Though barely perceptible to all but the most well-trained eye, Yellowstone National Park has been rising at an alarmingly fast rate - up to 3 inches a year since mid-2004 - according to a new study published in the journal Science. A buildup of magma about 6 miles, or 10 km, underground is causing the surface to almost visibly "inflate".
The park is located on a so-called "supervolcano" - a huge, geologically active feature that is "hundreds of times bigger than Mount St. Helens," according to Robert Smith, a professor of geophysics at the University of Utah who co-wrote the study. The caldera, or crater, in which it is situated formed when the "supervolcano"'s cone fell apart during an eruption 640,000 years ago.Although the "supervolcano" has produced 30 smaller eruptions since then, Smith doesn't believe there is any evidence for an imminent eruption or "hydrothermal explosion". The park's rise - the result of magma and hydrothermal fluids piling up below the volcano - is part of a natural cycle common to caldera. "Since … about 14,000 years ago, the Yellowstone caldera has inflated and deflated about six to eight times without a volcanic eruption," said Kenneth Pierce of the U.S. Geological Survey.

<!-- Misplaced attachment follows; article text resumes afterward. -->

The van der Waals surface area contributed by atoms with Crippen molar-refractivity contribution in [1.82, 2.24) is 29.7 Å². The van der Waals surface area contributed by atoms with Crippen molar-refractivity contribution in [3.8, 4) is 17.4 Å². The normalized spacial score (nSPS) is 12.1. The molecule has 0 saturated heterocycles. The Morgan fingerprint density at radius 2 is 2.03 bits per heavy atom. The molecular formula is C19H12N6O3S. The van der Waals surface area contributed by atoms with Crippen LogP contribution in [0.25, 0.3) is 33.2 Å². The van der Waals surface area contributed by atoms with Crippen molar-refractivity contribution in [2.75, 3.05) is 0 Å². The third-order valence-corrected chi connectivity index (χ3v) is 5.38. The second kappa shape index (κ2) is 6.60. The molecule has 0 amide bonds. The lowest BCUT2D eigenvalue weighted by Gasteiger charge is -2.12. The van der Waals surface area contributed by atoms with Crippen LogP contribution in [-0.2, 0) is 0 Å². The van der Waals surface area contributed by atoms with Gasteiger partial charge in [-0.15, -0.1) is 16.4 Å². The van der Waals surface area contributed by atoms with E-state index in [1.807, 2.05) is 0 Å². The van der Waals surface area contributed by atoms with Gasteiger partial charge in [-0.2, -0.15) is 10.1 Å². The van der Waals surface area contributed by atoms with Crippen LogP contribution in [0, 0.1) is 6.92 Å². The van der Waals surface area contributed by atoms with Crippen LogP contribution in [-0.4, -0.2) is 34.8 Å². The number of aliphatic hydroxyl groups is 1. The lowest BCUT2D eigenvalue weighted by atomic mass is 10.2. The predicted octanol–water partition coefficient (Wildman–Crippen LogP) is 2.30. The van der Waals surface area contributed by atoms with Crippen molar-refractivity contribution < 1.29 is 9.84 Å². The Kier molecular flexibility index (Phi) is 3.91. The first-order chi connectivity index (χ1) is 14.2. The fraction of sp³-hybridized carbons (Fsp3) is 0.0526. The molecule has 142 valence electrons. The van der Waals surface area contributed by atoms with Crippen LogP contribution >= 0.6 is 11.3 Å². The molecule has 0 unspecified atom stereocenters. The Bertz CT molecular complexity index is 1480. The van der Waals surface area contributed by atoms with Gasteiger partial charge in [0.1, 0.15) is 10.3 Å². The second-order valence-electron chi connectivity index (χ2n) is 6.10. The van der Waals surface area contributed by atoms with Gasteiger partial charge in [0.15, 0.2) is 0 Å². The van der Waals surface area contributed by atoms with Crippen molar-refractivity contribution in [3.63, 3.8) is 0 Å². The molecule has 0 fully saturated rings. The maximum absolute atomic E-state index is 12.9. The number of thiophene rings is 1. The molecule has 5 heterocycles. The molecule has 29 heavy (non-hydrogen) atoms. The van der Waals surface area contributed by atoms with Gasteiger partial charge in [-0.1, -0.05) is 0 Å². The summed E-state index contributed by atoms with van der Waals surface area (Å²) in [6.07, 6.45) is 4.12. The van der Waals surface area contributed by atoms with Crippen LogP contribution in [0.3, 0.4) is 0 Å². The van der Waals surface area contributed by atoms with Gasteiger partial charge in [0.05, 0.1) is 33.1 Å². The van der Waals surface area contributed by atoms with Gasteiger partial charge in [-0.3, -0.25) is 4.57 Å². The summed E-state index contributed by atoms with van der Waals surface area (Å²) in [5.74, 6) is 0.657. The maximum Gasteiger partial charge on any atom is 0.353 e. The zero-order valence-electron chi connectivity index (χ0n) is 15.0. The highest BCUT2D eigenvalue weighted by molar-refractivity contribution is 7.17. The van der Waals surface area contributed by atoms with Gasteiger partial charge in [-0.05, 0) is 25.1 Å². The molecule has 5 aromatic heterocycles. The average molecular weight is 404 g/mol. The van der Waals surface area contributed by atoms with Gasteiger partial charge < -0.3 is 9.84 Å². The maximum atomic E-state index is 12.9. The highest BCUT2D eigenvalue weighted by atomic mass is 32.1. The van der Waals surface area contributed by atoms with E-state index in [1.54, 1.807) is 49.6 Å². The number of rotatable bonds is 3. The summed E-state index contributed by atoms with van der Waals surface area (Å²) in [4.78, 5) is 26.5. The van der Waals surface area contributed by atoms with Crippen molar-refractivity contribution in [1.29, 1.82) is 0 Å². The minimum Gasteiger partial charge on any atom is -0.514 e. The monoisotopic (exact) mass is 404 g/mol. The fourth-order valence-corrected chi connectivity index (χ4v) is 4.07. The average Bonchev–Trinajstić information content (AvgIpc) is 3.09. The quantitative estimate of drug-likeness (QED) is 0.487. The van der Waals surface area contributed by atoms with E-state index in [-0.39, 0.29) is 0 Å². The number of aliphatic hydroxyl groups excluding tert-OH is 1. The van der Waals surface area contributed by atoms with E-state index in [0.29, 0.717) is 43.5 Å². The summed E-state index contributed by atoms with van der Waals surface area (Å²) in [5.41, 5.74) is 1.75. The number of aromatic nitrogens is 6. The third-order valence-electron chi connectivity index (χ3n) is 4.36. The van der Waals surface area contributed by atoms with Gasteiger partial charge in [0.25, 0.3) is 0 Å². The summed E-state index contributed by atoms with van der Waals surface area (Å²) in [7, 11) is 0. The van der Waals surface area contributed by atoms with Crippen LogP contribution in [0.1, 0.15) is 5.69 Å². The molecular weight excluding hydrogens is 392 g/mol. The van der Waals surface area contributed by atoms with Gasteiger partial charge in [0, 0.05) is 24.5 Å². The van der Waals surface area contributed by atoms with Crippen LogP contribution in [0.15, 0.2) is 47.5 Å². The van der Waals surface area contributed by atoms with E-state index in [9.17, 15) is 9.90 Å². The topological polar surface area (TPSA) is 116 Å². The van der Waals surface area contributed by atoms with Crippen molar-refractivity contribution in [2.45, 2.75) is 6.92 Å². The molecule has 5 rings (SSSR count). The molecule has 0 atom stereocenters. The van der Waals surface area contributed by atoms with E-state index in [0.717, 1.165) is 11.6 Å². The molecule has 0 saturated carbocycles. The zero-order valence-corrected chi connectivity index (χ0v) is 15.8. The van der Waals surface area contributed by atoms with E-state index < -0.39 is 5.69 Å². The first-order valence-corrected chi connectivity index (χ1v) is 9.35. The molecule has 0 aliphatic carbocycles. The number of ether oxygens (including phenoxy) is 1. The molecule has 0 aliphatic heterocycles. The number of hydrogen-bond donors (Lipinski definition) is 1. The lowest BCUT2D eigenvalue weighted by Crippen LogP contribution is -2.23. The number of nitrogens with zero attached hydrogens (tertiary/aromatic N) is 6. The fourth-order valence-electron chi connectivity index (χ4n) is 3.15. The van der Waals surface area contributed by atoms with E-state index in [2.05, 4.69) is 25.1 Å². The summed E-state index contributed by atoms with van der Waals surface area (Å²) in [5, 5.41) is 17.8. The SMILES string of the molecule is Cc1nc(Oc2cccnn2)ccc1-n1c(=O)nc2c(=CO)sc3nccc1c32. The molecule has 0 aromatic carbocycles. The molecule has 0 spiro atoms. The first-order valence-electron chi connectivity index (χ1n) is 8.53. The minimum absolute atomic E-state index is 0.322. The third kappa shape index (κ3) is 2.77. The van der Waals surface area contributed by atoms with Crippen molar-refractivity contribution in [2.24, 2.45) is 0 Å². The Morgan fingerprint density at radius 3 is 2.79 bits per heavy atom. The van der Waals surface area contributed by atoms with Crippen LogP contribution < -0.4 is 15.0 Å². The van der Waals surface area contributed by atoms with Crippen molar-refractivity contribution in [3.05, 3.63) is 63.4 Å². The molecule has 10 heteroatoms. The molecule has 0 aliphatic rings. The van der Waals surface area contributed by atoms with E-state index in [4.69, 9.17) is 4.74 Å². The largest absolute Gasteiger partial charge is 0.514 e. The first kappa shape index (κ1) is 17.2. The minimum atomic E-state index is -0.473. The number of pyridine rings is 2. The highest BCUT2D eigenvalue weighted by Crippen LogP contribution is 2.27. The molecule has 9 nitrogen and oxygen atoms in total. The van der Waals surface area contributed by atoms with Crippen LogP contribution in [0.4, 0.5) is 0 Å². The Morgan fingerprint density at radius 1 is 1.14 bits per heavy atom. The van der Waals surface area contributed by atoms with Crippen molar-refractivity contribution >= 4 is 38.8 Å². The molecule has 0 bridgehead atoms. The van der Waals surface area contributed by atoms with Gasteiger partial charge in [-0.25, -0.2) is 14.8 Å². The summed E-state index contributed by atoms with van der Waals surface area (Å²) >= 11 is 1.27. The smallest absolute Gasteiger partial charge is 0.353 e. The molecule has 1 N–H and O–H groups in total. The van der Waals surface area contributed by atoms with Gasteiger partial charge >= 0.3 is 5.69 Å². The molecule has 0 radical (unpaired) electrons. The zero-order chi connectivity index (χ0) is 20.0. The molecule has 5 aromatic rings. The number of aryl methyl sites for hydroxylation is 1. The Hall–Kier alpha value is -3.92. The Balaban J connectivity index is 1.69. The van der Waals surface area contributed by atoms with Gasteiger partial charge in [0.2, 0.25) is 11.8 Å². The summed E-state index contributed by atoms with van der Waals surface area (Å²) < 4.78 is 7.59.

What's unclear is when the "supervolcano" might next "burp," as Smith puts it. Predicting such an event is extremely difficult because the high-tech, precise equipment needed to monitor conditions has only been around for a few years. Assuming it doesn't erupt in the immediate future, Smith and Pierce expect the advent of new GPS and satellite technologies to eventually make the prediction game much easier and, most importantly, much more accurate.
Via ::National Geographic News: Yellowstone Is Rising on Swollen "Supervolcano" (news website)